Coronavirus: director of Wuhan laboratory, pointed at, denies any responsibility
The Chinese Virology Institute, which studies some of the world's most dangerous pathogens, feeds conspiracy theories, both on the Internet and in the mouth of Mike Pompeo
She says stop accusations and conspiracy theories. The director of the Wuhan Institute of Chinese Virology, regularly singled out by the United States, says that the laboratory she runs has three live strains of bat coronaviruses, but none of them correspond to Covid-19.
According to most scientists, the new coronavirus has been transmitted to humans from an animal. A city market has been accused of selling live wild animals. But the existence a few kilometers away of a virology institute has fueled for months the hypotheses of a Covid-19 leak from these sensitive installations.
Following press articles, US Secretary of State Mike Pompeo himself spoke at the beginning of the month of an "investigation" to explore this theory, which for the moment is not based on anything very tangible.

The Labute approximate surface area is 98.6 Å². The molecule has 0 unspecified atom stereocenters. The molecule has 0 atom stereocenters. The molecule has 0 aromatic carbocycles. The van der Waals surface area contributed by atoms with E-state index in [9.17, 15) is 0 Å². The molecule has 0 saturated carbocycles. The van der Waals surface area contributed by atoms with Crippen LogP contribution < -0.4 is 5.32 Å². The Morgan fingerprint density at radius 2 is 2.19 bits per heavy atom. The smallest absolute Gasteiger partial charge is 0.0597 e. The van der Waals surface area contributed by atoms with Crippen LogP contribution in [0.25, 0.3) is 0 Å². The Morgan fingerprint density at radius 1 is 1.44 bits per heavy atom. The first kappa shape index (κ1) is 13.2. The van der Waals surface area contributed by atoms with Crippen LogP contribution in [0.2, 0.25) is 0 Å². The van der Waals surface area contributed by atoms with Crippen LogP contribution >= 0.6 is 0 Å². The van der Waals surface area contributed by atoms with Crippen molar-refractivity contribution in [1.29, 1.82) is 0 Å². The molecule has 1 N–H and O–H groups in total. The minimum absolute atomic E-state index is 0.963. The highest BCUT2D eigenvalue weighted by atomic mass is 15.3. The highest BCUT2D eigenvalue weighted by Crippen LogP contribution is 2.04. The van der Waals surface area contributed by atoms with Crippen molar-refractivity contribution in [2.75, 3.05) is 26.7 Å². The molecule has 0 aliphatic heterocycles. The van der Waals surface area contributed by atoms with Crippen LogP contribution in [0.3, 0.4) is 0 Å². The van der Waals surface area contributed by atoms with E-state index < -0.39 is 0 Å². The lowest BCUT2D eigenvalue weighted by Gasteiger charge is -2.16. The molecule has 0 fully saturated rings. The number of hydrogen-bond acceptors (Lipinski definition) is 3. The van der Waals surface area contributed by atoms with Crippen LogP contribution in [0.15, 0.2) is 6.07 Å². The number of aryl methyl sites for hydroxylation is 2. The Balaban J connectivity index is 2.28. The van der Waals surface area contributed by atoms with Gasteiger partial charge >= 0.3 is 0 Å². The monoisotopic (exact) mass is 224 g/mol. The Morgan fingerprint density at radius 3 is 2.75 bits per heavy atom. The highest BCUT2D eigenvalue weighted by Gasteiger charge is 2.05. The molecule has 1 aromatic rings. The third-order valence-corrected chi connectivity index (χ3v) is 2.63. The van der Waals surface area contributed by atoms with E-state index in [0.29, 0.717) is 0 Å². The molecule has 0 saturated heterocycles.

These suspicions are "pure fabrication", said the director of the establishment, Wang Yanyi, on public television CGTN. "Like everyone, we did not even know that the virus existed," she said in an interview broadcast on Saturday evening by the channel but carried out on May 13. "So how could he have escaped from our laboratory?" She asked.
The first patients with the new coronavirus were reported at the end of last year in Wuhan city. It has since spread across the planet, killing some 340,000 people. Several theories, more or less exuberant, have flourished in recent months on the Internet to incriminate the Wuhan Institute of Virology.
Its director admitted that the establishment had "isolated and obtained certain coronaviruses from bats", adding that the laboratory had "three strains of live virus". But, she said, their similarity to the Covid-19 "is only 79.8%".
The Wuhan Institute of Virology studies some of the most dangerous pathogens in the world. Researchers at the institution notably helped to better understand Covid-19 at the start of the epidemic. Their work was published in February in a scientific journal.